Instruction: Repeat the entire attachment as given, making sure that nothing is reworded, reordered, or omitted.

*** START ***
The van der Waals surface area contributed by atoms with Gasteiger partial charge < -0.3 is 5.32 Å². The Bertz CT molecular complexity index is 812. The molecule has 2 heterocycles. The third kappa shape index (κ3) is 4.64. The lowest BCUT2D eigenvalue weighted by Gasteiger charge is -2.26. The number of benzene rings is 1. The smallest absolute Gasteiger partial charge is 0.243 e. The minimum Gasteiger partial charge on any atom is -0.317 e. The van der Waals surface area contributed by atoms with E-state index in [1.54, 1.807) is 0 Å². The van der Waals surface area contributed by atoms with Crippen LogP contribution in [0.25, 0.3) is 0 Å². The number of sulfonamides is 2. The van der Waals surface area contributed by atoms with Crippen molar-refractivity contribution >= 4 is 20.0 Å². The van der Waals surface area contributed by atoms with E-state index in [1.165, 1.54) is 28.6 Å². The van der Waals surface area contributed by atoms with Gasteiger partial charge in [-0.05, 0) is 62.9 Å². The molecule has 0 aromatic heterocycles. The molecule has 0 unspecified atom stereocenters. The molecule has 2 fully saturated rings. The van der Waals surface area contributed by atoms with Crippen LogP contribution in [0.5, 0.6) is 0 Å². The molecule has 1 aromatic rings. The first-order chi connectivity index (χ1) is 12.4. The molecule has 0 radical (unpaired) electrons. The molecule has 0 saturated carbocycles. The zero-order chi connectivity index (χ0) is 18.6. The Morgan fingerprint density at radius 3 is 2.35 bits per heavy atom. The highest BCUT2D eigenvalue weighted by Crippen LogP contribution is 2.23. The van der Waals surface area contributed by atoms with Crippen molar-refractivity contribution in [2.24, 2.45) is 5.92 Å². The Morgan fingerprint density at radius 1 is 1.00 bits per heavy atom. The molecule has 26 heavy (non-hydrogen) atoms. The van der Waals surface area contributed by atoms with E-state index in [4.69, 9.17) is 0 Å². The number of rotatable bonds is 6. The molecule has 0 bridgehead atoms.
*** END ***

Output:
The van der Waals surface area contributed by atoms with Gasteiger partial charge < -0.3 is 5.32 Å². The Bertz CT molecular complexity index is 812. The molecule has 2 heterocycles. The third kappa shape index (κ3) is 4.64. The lowest BCUT2D eigenvalue weighted by Gasteiger charge is -2.26. The number of benzene rings is 1. The smallest absolute Gasteiger partial charge is 0.243 e. The minimum Gasteiger partial charge on any atom is -0.317 e. The van der Waals surface area contributed by atoms with E-state index in [1.54, 1.807) is 0 Å². The van der Waals surface area contributed by atoms with Crippen LogP contribution in [0.25, 0.3) is 0 Å². The number of sulfonamides is 2. The van der Waals surface area contributed by atoms with Crippen molar-refractivity contribution >= 4 is 20.0 Å². The van der Waals surface area contributed by atoms with E-state index in [1.165, 1.54) is 28.6 Å². The van der Waals surface area contributed by atoms with Gasteiger partial charge in [-0.05, 0) is 62.9 Å². The molecule has 0 aromatic heterocycles. The molecule has 0 unspecified atom stereocenters. The molecule has 2 fully saturated rings. The van der Waals surface area contributed by atoms with Crippen LogP contribution in [0.5, 0.6) is 0 Å². The molecule has 1 aromatic rings. The first-order chi connectivity index (χ1) is 12.4. The molecule has 0 radical (unpaired) electrons. The molecule has 0 saturated carbocycles. The zero-order chi connectivity index (χ0) is 18.6. The Morgan fingerprint density at radius 3 is 2.35 bits per heavy atom. The highest BCUT2D eigenvalue weighted by Crippen LogP contribution is 2.23. The van der Waals surface area contributed by atoms with Crippen molar-refractivity contribution in [2.24, 2.45) is 5.92 Å². The Morgan fingerprint density at radius 1 is 1.00 bits per heavy atom. The molecule has 26 heavy (non-hydrogen) atoms. The van der Waals surface area contributed by atoms with E-state index in [4.69, 9.17) is 0 Å². The number of rotatable bonds is 6. The molecule has 0 bridgehead atoms.